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On April 2, 2020, the U.S. Department of Health and Human Services (HHS) Office for Civil Rights (OCR) announced that the agency will exercise enforcement discretion with respect to certain uses and disclosures of protected health information (PHI) by business associates for public health and health oversight activities that would otherwise violate the Health Insurance Portability and Accountability Act of 1996 and Health Information Technology for Economic and Clinical Health Act of 2009 (together with their implementing regulations, HIPAA) during the COVID-19 public health emergency.1
Under HIPAA, health plans, certain health care providers (including most physicians, hospitals, pharmacies and nursing homes) and health care clearinghouses are considered “covered entities” and are required to comply with its provisions. Business associates of these covered entities, which create or receive PHI in the course of performing functions or services for them or on their behalf, are also subject to many of HIPAA’s requirements. A business associate is only permitted to use or disclose PHI pursuant to the business associate agreement it entered into with the covered entity or as required by law.2
While HIPAA permits covered entities to use and disclose PHI for certain public health and health oversight activities without a patient’s consent, business associates are not granted the same exceptions unless they are provided for in their respective business associate agreements. In its notice of enforcement discretion, the OCR explains that due to this limitation some business associates have been unable to participate in efforts to respond to COVID-19 in a timely way.3
Thus, the OCR will not impose penalties on either a business associate or covered entity under certain provisions of the HIPAA Privacy Rule for the duration of the public health emergency if the business associate (1) “makes a good faith use or disclosure of the covered entity’s PHI” for public health or health oversight activities, consistent with HIPAA provisions setting forth those exceptions for covered entities, and (2) informs the covered entity within 10 calendar days of using or disclosing the PHI.4
The OCR explains that examples of good faith uses or disclosures covered by this enforcement discretion policy include disclosures to:
- The Centers for Disease Control and Prevention (CDC), or similar public health authorities at the state level, to prevent or control the spread of COVID-19 (consistent with the HIPAA exception for a covered entity’s use and disclosure of PHI for public health activities).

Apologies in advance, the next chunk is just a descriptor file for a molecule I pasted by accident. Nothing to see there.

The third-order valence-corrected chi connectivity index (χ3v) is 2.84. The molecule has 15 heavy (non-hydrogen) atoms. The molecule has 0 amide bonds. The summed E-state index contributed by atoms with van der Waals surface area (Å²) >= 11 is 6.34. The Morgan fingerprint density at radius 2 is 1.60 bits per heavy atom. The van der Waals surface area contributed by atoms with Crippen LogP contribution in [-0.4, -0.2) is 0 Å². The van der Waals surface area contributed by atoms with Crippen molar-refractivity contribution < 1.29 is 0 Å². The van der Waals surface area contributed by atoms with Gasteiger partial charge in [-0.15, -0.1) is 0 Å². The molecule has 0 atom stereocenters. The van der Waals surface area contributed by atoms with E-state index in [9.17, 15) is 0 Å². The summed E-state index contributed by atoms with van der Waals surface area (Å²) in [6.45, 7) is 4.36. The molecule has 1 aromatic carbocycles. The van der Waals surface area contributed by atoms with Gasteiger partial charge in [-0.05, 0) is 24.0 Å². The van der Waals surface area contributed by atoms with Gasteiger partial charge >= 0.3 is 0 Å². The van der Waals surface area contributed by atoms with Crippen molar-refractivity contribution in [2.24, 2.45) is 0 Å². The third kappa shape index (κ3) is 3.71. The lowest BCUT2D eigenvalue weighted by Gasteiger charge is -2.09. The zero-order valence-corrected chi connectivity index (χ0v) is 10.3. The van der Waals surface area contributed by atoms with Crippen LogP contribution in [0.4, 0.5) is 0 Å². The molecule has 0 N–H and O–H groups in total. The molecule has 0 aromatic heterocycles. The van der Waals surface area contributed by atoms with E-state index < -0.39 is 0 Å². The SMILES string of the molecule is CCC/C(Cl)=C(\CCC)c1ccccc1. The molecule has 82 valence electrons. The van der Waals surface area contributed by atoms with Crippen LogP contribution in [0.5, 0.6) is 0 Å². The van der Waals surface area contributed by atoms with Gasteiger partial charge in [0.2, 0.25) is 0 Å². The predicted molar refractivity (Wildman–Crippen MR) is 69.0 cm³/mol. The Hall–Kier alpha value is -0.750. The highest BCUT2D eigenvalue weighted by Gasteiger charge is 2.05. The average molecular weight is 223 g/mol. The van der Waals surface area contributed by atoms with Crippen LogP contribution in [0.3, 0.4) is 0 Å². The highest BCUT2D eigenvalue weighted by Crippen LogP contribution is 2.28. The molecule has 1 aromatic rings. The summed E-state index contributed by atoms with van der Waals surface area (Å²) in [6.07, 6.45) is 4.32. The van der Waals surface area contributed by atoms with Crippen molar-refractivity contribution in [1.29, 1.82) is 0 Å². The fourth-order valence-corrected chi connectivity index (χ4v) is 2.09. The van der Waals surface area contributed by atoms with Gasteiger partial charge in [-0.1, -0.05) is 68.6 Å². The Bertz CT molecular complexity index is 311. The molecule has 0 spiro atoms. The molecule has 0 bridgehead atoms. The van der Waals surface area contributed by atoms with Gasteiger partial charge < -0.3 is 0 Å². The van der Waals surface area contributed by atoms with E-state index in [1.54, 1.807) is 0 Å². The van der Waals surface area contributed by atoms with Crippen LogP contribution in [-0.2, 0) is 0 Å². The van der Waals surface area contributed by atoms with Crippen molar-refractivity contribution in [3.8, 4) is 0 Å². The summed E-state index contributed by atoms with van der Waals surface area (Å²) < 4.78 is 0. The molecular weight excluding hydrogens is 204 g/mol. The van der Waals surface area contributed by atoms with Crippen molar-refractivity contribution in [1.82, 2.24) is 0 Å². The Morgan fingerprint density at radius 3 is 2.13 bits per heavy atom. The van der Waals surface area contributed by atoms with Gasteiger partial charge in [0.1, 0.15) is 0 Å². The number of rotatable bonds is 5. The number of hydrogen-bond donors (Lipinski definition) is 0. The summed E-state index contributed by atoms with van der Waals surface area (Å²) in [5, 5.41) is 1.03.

- The Centers for Medicare and Medicaid Services (CMS), or similar health oversight agencies at the state level, for the purposes of overseeing and providing assistance for the health care system as it relates to the COVID-19 response (consistent with the HIPAA exception for a covered entity’s use and disclosure of PHI for health oversight activities).5
The notice makes clear that business associates are still subject to other requirements and prohibitions under HIPAA, and that the policy will not extend beyond the COVID-19 public health emergency. The policy does not address other federal or state laws that might apply.
Over the past few months, the OCR has issued a number of guidance documents explaining how these and other HIPAA exceptions may be employed during the COVID-19 crisis, including guidance issued on March 24, 2020, explaining the circumstances under which covered entities may disclose PHI related to COVID-19 to law enforcement, paramedics, other first responders and public health authorities without an individual’s authorization.6 The OCR has also announced that it will exercise enforcement discretion related to the use of certain remote communications technologies to provide telehealth services to patients during the public health emergency.7
Additional information about health information and privacy during the COVID-19 public health emergency is available here.
1 U.S. Department of Health and Human Services (HHS), Notification of Enforcement Discretion under HIPAA to Allow Uses and Disclosures of Protected Health Information by Business Associates for Public Health and Health Oversight Activities in Response to COVID-19, 85 Fed. Reg. 19,392 (Apr. 7, 2020), https://www.govinfo.gov/content/pkg/FR-2020-04-07/pdf/2020-07268.pdf.
2 45 C.F.R. § 164.502(a)(3).
3 85 Fed. Reg. at 19,393.
4 Id.; 45 C.F.R. §§ 164.512(b), 164.512(d).
5 85 Fed. Reg. at 19,393.
6 HHS OCR, COVID-19 and HIPAA: Disclosures to Law Enforcement, Paramedics, Other First Responders and Public Health Authorities (Mar. 2020), https://www.hhs.gov/sites/default/files/covid-19-hipaa-and-first-responders-508.pdf.
7 HHS OCR, Notification of Enforcement Discretion for Telehealth Remote Communications During the COVID-19 Nationwide Public Health Emergency, https://www.hhs.gov/hipaa/for-professionals/special-topics/emergency-preparedness/notification-enforcement-discretion-telehealth/index.html.